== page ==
Optelec Clearview 317XL
CCTV with black-and-white seventeen-inch monitor, electronic controls, and line
or window markers. Excellent condition. Still under warranty, asking $1,500
or best offer. Contact Bill Porter at (847) 342-7155 between 1 and 8 p.m. CST;
or email Bill at <email@example.com>.
Games for Sale:
Never-used Chinese checker game, $25 (includes shipping and handling) for low vision or blind, different wooden shaped and colored pegs for each player, excellent condition.
Never-used Scrabble game for low vision or blind, has raised plastic panel insert over lettered board and Braille labeled letters, regular price $75, asking $40 (includes shipping and handling), excellent condition.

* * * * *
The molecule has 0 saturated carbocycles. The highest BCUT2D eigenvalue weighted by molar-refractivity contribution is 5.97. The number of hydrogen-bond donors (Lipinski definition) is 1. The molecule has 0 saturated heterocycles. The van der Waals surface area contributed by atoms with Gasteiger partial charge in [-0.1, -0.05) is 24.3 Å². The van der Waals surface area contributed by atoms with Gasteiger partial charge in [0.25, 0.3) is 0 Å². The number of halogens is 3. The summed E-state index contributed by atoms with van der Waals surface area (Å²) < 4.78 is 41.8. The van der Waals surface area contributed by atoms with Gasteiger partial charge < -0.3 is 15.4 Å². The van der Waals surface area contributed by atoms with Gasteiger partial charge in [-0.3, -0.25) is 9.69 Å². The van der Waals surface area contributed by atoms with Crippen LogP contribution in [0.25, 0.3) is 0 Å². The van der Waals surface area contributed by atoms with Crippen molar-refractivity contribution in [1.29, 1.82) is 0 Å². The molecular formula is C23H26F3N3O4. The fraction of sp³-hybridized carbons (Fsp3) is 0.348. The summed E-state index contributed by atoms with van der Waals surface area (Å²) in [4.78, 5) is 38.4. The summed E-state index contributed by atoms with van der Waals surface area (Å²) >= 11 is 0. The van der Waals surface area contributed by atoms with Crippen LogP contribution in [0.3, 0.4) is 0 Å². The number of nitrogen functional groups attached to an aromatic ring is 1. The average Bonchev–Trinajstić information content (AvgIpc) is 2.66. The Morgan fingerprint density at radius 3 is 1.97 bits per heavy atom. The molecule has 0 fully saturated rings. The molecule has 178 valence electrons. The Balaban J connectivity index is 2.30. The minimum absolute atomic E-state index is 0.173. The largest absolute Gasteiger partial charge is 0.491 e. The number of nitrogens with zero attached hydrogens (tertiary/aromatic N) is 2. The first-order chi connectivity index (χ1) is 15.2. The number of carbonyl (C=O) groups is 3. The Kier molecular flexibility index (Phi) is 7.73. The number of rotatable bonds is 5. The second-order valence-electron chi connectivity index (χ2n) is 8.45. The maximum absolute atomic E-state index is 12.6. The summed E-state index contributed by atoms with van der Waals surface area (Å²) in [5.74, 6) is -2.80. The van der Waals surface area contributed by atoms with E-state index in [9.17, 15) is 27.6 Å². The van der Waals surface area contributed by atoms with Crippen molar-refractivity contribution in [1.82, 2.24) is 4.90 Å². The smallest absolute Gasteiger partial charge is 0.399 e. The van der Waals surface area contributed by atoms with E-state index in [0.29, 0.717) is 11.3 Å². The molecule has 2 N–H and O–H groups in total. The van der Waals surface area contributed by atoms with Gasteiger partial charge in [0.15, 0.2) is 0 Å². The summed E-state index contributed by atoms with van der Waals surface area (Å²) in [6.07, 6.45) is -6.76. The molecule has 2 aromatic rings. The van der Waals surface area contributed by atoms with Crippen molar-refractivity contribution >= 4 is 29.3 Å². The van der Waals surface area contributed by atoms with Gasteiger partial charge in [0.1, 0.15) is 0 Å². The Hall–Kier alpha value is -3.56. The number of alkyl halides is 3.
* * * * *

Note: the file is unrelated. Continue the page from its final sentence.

Contact Wendy at (218)
723-8269 or Karen at (218) 729-9299 for questions.
I wish to sell an XM satellite radio in excellent condition; price is negotiable. Contact Lucia Marett, 170 West 23 Street, Apartment 3H, New York, New York 10011-2430.
I pledge to participate
actively in the efforts of the National Federation of the Blind to achieve equality,
opportunity, and security for the blind; to support the policies and programs
of the Federation; and to abide by its constitution.